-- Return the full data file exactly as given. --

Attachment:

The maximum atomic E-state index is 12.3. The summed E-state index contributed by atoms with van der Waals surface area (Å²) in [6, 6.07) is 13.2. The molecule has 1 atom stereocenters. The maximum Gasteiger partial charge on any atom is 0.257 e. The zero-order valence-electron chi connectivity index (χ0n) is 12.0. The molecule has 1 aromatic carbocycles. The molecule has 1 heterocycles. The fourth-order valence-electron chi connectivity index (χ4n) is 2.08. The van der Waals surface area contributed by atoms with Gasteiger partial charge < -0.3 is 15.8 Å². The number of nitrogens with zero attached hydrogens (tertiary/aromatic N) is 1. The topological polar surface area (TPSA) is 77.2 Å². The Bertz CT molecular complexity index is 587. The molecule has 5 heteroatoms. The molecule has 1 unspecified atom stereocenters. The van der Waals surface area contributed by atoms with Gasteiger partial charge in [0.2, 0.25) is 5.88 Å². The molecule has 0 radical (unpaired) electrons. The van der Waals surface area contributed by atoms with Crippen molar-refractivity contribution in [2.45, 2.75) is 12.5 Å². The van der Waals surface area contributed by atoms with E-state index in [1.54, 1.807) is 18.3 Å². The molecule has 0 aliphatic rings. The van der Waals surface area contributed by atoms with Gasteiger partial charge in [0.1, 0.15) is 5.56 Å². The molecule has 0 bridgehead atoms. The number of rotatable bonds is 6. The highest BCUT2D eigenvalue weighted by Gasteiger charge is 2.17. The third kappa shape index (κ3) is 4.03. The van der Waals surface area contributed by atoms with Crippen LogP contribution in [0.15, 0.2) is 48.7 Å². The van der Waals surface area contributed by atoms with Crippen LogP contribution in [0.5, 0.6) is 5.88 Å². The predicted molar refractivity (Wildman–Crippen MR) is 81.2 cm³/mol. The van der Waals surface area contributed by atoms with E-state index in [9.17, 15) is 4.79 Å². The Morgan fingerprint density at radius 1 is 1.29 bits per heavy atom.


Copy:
The maximum atomic E-state index is 12.3. The summed E-state index contributed by atoms with van der Waals surface area (Å²) in [6, 6.07) is 13.2. The molecule has 1 atom stereocenters. The maximum Gasteiger partial charge on any atom is 0.257 e. The zero-order valence-electron chi connectivity index (χ0n) is 12.0. The molecule has 1 aromatic carbocycles. The molecule has 1 heterocycles. The fourth-order valence-electron chi connectivity index (χ4n) is 2.08. The van der Waals surface area contributed by atoms with Gasteiger partial charge < -0.3 is 15.8 Å². The number of nitrogens with zero attached hydrogens (tertiary/aromatic N) is 1. The topological polar surface area (TPSA) is 77.2 Å². The Bertz CT molecular complexity index is 587. The molecule has 5 heteroatoms. The molecule has 1 unspecified atom stereocenters. The van der Waals surface area contributed by atoms with Gasteiger partial charge in [0.2, 0.25) is 5.88 Å². The molecule has 0 radical (unpaired) electrons. The van der Waals surface area contributed by atoms with Crippen molar-refractivity contribution in [2.45, 2.75) is 12.5 Å². The van der Waals surface area contributed by atoms with E-state index in [1.54, 1.807) is 18.3 Å². The molecule has 0 aliphatic rings. The van der Waals surface area contributed by atoms with Gasteiger partial charge in [0.1, 0.15) is 5.56 Å². The molecule has 0 bridgehead atoms. The number of rotatable bonds is 6. The highest BCUT2D eigenvalue weighted by Gasteiger charge is 2.17. The third kappa shape index (κ3) is 4.03. The van der Waals surface area contributed by atoms with Crippen LogP contribution in [0.15, 0.2) is 48.7 Å². The van der Waals surface area contributed by atoms with Crippen LogP contribution in [0.5, 0.6) is 5.88 Å². The predicted molar refractivity (Wildman–Crippen MR) is 81.2 cm³/mol. The van der Waals surface area contributed by atoms with E-state index in [9.17, 15) is 4.79 Å². The Morgan fingerprint density at radius 1 is 1.29 bits per heavy atom.